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Showing posts from November, 2020

The Return, By Mary Oliver

The deed took all my heart. I did not think of you, Not ’til the thing was done. I put my sword away And then no more the cold And perfect fury ran Along my narrow bones And then no more the black And dripping corridors Hold anywhere the shape That I had come to slay. Then for the first time, I saw in the cave’s belly The dark and clotted webs, The green and sucking pools, The rank and crumbling walls, The maze of passages. And I thought then Of the far earth, Of the spring sun And the slow wind, And a young girl, And I looked then At the white thread. Hunting the minotaur I was no common man And had no need of love. I trailed the shining thread Behind me, for a vow, And did not think of you. It lay there, like a sign, Coiled on the bull’s great hoof. And back into the world, Half blind with weariness I touched the thread and wept. O, it was frail as air, And I turned then With the white spool Through the cold rocks, Through the black rocks. Through the long webs, And the mist fell, An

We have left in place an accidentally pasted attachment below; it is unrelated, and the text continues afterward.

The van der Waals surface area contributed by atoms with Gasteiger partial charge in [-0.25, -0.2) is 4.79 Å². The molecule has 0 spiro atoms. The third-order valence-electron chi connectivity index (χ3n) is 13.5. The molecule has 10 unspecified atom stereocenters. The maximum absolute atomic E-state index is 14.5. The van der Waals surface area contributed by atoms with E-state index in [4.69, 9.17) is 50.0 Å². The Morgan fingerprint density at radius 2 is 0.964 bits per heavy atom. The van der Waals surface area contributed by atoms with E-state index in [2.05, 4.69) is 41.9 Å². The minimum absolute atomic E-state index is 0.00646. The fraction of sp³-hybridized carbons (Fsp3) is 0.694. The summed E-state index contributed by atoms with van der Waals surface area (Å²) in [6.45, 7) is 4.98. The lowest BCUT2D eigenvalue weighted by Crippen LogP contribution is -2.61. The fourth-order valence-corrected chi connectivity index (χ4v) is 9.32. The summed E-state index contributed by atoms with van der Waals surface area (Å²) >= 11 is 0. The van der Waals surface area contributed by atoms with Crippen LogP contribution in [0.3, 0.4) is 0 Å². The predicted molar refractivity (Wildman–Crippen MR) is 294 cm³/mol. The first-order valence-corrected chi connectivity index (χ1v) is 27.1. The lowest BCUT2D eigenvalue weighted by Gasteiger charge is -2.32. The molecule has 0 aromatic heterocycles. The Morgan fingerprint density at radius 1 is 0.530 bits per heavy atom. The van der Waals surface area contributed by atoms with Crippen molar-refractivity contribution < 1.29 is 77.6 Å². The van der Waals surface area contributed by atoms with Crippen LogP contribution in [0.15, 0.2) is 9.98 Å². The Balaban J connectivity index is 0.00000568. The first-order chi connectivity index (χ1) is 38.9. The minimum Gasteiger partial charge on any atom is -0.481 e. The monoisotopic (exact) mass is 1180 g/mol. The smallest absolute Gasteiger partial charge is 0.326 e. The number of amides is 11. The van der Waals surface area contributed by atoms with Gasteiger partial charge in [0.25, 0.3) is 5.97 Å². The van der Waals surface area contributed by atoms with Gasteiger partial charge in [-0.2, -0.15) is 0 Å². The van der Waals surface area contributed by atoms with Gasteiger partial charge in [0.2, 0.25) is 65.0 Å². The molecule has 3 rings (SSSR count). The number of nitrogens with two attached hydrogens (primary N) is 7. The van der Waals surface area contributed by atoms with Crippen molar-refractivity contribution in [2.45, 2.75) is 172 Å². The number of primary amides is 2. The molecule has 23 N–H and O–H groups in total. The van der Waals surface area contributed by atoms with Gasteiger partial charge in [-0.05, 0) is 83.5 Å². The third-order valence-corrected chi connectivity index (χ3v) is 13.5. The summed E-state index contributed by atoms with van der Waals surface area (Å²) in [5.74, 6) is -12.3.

Sonnet by Shakespeare

When in disgrace with fortune and men's eyes I all alone beweep my outcast state, And trouble deaf heaven with my bootless cries, And look upon myself, and curse my fate, Wishing me like to one more rich in hope, Featured like him, like him with friends possessed, Desiring this man's art, and that man's scope, With what I most enjoy contented least; Yet in these thoughts my self almost despising, Haply I think on thee, and then my state, Like to the lark at break of day arising From sullen earth, sings hymns at heaven's gate;     For thy sweet love remembered such wealth brings     That then I scorn to change my state with kings.